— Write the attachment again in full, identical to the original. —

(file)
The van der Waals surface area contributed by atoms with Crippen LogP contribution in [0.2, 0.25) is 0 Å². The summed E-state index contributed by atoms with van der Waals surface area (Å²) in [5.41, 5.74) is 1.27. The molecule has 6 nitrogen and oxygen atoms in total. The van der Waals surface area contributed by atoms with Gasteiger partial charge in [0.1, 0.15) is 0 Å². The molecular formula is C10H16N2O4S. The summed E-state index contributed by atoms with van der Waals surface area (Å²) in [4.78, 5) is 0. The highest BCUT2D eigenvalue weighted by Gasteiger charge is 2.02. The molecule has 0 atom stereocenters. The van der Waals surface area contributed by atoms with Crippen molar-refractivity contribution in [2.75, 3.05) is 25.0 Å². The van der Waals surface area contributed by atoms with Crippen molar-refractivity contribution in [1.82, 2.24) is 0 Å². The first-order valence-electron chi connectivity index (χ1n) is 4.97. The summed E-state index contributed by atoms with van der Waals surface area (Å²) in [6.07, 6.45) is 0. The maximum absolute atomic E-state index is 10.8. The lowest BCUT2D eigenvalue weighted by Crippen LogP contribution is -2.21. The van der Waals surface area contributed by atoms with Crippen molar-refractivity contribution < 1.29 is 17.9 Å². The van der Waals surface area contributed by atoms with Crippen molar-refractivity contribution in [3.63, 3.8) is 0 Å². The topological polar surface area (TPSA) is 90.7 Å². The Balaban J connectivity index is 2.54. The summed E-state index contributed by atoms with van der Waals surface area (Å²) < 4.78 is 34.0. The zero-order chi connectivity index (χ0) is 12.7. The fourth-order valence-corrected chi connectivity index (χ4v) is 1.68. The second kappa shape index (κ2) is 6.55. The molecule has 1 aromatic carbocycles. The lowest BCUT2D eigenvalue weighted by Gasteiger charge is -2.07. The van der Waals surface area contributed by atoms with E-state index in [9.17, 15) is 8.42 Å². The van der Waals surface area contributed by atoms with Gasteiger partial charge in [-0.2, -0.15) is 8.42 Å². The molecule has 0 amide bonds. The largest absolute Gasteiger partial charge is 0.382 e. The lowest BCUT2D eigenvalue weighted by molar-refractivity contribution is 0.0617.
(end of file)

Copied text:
The van der Waals surface area contributed by atoms with Crippen LogP contribution in [0.2, 0.25) is 0 Å². The summed E-state index contributed by atoms with van der Waals surface area (Å²) in [5.41, 5.74) is 1.27. The molecule has 6 nitrogen and oxygen atoms in total. The van der Waals surface area contributed by atoms with Gasteiger partial charge in [0.1, 0.15) is 0 Å². The molecular formula is C10H16N2O4S. The summed E-state index contributed by atoms with van der Waals surface area (Å²) in [4.78, 5) is 0. The highest BCUT2D eigenvalue weighted by Gasteiger charge is 2.02. The molecule has 0 atom stereocenters. The van der Waals surface area contributed by atoms with Crippen molar-refractivity contribution in [2.75, 3.05) is 25.0 Å². The van der Waals surface area contributed by atoms with Crippen molar-refractivity contribution in [1.82, 2.24) is 0 Å². The first-order valence-electron chi connectivity index (χ1n) is 4.97. The summed E-state index contributed by atoms with van der Waals surface area (Å²) in [6.07, 6.45) is 0. The maximum absolute atomic E-state index is 10.8. The lowest BCUT2D eigenvalue weighted by Crippen LogP contribution is -2.21. The van der Waals surface area contributed by atoms with Crippen molar-refractivity contribution < 1.29 is 17.9 Å². The van der Waals surface area contributed by atoms with Crippen molar-refractivity contribution in [3.63, 3.8) is 0 Å². The topological polar surface area (TPSA) is 90.7 Å². The Balaban J connectivity index is 2.54. The summed E-state index contributed by atoms with van der Waals surface area (Å²) < 4.78 is 34.0. The zero-order chi connectivity index (χ0) is 12.7. The fourth-order valence-corrected chi connectivity index (χ4v) is 1.68. The second kappa shape index (κ2) is 6.55. The molecule has 1 aromatic carbocycles. The lowest BCUT2D eigenvalue weighted by Gasteiger charge is -2.07. The van der Waals surface area contributed by atoms with E-state index in [9.17, 15) is 8.42 Å². The van der Waals surface area contributed by atoms with Gasteiger partial charge in [-0.2, -0.15) is 8.42 Å². The molecule has 0 amide bonds. The largest absolute Gasteiger partial charge is 0.382 e. The lowest BCUT2D eigenvalue weighted by molar-refractivity contribution is 0.0617.